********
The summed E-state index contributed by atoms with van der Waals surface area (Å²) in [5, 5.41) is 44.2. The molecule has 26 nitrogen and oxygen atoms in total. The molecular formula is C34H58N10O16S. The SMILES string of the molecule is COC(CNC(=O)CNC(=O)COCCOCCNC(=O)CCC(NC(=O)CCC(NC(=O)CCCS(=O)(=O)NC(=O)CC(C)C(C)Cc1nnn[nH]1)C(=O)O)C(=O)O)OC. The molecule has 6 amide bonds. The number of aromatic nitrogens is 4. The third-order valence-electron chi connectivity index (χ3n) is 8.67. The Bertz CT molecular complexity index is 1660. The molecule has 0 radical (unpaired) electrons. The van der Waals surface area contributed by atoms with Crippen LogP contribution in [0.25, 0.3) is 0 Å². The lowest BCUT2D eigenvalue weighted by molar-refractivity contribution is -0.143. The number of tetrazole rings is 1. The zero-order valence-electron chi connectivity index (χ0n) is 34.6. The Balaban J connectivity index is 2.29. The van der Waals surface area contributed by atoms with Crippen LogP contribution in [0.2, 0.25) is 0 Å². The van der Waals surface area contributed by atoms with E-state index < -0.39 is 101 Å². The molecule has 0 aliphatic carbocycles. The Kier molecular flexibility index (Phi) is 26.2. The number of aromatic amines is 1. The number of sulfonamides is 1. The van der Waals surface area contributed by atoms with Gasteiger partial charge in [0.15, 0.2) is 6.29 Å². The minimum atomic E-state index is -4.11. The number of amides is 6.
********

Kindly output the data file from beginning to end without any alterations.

The summed E-state index contributed by atoms with van der Waals surface area (Å²) in [5, 5.41) is 44.2. The molecule has 26 nitrogen and oxygen atoms in total. The molecular formula is C34H58N10O16S. The SMILES string of the molecule is COC(CNC(=O)CNC(=O)COCCOCCNC(=O)CCC(NC(=O)CCC(NC(=O)CCCS(=O)(=O)NC(=O)CC(C)C(C)Cc1nnn[nH]1)C(=O)O)C(=O)O)OC. The molecule has 6 amide bonds. The number of aromatic nitrogens is 4. The third-order valence-electron chi connectivity index (χ3n) is 8.67. The Bertz CT molecular complexity index is 1660. The molecule has 0 radical (unpaired) electrons. The van der Waals surface area contributed by atoms with Crippen LogP contribution in [0.25, 0.3) is 0 Å². The lowest BCUT2D eigenvalue weighted by molar-refractivity contribution is -0.143. The number of tetrazole rings is 1. The zero-order valence-electron chi connectivity index (χ0n) is 34.6. The Balaban J connectivity index is 2.29. The van der Waals surface area contributed by atoms with Crippen LogP contribution in [0.2, 0.25) is 0 Å². The van der Waals surface area contributed by atoms with E-state index < -0.39 is 101 Å². The molecule has 0 aliphatic carbocycles. The Kier molecular flexibility index (Phi) is 26.2. The number of aromatic amines is 1. The number of sulfonamides is 1. The van der Waals surface area contributed by atoms with Gasteiger partial charge in [0.15, 0.2) is 6.29 Å². The minimum atomic E-state index is -4.11. The number of amides is 6.